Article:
2.1. Host Installation

RXP Bench is included as part of the DOCA installation. Separate installation packages are provided for Ubuntu 18.04 and Ubuntu 20.04, whilst CentOS 7.6, 8.0 and 8.2 are supported through a single package:

Linux Distribution Required RXP Bench Package
Ubuntu 18.04 rxpbench_21.03_20210325_0_ubuntu_18_amd64.deb
Ubuntu 20.04 rxpbench_21.03_20210401_0_ubuntu_20_amd64.deb
CentOS 7.6, 8.0 and 8.2 rxpbench-21.03-20210326.x86_64.rpm

2.1.1. Prerequisites

Prior to execution of the RXP Bench, an installation of Hyperscan must be present on the host. Hyperscan can be obtained from your Linux distributions package manager (APT, dpkg, yum, etc.) or alternatively compiled from the source. Depending on your installation the following version of Hyperscan is required:

Linux Distribution Hyperscan Version Installation Command
Ubuntu 18.04 4

apt install libhyperscan4

Ubuntu 20.04 5

apt install libhyperscan5

CentOS 7.x

Hyperscan is provided through 3rd party vendors. The following command will install Hyperscan 5.3.0 on CentOS 7:


yum install epel-release sudo yum install

CentOS 8.x Hyperscan is provided through 3rd party vendors. The following command will install Hyperscan 5.3.0 on CentOS 8:

yum install epel-release sudo yum install

2.2. DPU Installation

The RXP Bench utility is provided as part of the DOCA framework and is therefore installed by default with the BFB.

This section details an example use case of the RXP Bench application, providing in depth explanations of the processes and statistics produced.

This example will focus on the execution of RXP Bench using a simple text file containing the works of William Shakespeare (shakespeare.txt), using rules in Hyperscan format (henry.hs) whilst executing on the BlueField-2 RXP engine.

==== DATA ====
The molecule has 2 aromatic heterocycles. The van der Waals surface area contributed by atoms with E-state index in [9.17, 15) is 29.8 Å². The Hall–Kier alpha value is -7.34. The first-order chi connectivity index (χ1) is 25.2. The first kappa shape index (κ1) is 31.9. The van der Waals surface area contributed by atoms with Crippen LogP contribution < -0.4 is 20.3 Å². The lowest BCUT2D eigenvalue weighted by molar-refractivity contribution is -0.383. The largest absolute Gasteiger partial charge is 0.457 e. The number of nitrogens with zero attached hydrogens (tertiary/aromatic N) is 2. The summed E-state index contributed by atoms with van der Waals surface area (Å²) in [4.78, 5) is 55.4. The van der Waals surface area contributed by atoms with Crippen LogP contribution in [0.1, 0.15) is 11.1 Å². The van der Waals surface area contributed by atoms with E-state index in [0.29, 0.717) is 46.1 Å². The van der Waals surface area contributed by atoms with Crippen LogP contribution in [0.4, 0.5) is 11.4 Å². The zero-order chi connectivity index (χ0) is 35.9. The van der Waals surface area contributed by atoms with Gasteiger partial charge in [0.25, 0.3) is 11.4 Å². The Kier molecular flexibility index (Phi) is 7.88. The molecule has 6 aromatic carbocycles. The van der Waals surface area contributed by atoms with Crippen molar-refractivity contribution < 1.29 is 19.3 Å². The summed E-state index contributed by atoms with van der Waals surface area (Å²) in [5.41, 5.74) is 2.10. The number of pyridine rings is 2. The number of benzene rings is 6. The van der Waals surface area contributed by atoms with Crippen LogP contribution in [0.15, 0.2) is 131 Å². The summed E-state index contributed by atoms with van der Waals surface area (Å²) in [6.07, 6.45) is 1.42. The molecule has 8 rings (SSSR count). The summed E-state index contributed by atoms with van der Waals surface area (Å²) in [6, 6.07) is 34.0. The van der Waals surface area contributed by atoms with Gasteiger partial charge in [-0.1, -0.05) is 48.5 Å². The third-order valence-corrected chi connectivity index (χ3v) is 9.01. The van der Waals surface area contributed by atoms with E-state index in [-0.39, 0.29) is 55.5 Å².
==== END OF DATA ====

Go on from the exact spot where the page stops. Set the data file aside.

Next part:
3.1. Configuring RXP Bench

RXP Bench supports the configuration of options through a “configuration” file, or through the command line. In practice if a configure file is used, the command line options are still available and will override any options already present in the configuration file.

By default, RXP Bench will always search for a “rxpbench.conf”, this allows common set-up commands to be removed from the command line. Commonly the DPDK EAL (-D) options are placed in this file as they rarely change after being initially set.

For a full list of options please see section General Configuration Options.

In this example we are providing all the options on the command-line; there is no configuration file. The command-line required to execute our example (simple text file containing the works of William Shakespeare (shakespeare.txt), using rules in Hyperscan format (henry.hs) whilst executing on the BlueField-2 RXP engine) is as follows:


./rxpbench -D “-l 0,1,2,3 -n 1 -a 5e:00.0,class=regex –file-prefix=rxpbench -a 5e:00.01” --input-mode text_file -f ../Shakespeare.txt -d rxp -R ../henry.hs -l 2048 -n 10000 -c 1

The -D option provides the DPDK EAL options, contained within a set of quotation marks (“). These options are passed directly to DPDK during the initialization of the application and are in general specific to your host. "

The first RXP Bench option is the “--input-mode” which states that RXP Bench will pull data from a “text_file”, the “-f” option then specifies the location and name of the text file to be searched.